From a release:

[Lead researcher Daniel Ferris, PhD] and colleagues then used a method called independent components analysis to separate and visualize the electrical activity in different parts of the brain. They found that people sense the start of a fall much better with both feet on the ground.

The researchers were surprised that so many different parts of the brain activate during a fall, and they didn’t expect the brain to recognize a loss of balance as early as it does.

Future studies comparing the elderly with younger subjects could determine if the elderly sense falls too late, in which case, pharmaceuticals might help them regain their balance. If it’s a simple motor problem such as muscles not responding properly, strengthening exercises could help.

Photo by aurélien

Anesthesiology, In the News, Neuroscience, Pediatrics, Research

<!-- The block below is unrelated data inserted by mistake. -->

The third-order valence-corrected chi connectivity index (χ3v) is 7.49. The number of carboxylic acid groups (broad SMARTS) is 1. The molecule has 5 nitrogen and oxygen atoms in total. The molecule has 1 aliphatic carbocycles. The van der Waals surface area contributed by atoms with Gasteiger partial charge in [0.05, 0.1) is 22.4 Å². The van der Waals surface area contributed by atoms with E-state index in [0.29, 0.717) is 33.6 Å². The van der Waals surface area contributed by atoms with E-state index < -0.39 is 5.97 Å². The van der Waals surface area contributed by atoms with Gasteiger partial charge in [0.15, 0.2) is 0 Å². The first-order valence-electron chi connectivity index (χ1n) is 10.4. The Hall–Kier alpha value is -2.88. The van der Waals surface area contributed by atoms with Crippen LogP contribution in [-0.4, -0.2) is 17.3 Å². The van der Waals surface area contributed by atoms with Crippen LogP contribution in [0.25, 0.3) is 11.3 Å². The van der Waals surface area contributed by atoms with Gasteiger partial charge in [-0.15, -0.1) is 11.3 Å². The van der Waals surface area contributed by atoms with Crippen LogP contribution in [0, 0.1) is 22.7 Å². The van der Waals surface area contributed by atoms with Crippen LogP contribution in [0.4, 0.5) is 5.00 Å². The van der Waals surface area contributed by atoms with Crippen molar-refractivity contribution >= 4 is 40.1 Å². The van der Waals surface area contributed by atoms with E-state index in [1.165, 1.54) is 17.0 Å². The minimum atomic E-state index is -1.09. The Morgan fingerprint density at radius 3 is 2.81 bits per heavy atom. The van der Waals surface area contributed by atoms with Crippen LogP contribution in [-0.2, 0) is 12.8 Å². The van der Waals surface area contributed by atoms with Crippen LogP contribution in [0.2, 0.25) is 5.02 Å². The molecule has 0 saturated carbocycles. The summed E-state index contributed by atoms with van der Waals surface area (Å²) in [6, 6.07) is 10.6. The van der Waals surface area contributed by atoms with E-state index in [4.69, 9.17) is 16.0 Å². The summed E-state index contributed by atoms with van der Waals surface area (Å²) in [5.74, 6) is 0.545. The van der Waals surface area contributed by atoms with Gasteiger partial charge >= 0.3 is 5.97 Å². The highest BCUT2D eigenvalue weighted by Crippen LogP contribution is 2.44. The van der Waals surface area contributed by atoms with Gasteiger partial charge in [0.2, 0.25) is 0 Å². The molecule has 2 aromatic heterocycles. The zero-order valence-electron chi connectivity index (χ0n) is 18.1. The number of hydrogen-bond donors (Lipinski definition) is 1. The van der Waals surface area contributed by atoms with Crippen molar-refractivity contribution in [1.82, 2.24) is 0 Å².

Study suggests early-childhood anesthesia exposure may affect the brain

Study suggests early-childhood anesthesia exposure may affect the brain

Research published this week in Pediatrics takes a newly rigorous approach to investigating whether anesthesia exposure harms young children’s developing brains. The results suggest that even a single anesthesia exposure before age 3 could hurt kids’ language skills and abstract reasoning abilities.

Earlier studies, including those in animals, had suggested that anesthesia drugs harm young brains, but none had taken such a direct approach to the question as the new paper. In the latest study, Columbia University’s Caleb Ing, MD, and colleagues studied a group of 2,608 Australian children, 321 of whom received anesthesia at least once before age 3. At age 10, the children’s cognitive function was rigorously tested. Scores for skill in expressive language (the ability to form words and sentences) and receptive language (understanding what others say) were both lower in children who had been exposed to anesthesia than those never exposed, as were abstract-reasoning scores. Motor skills, behavior, and visual tracking and attention were not different between the groups.

In a Healthland entry on the research, Ing cautioned that more work is needed to clarify the new findings: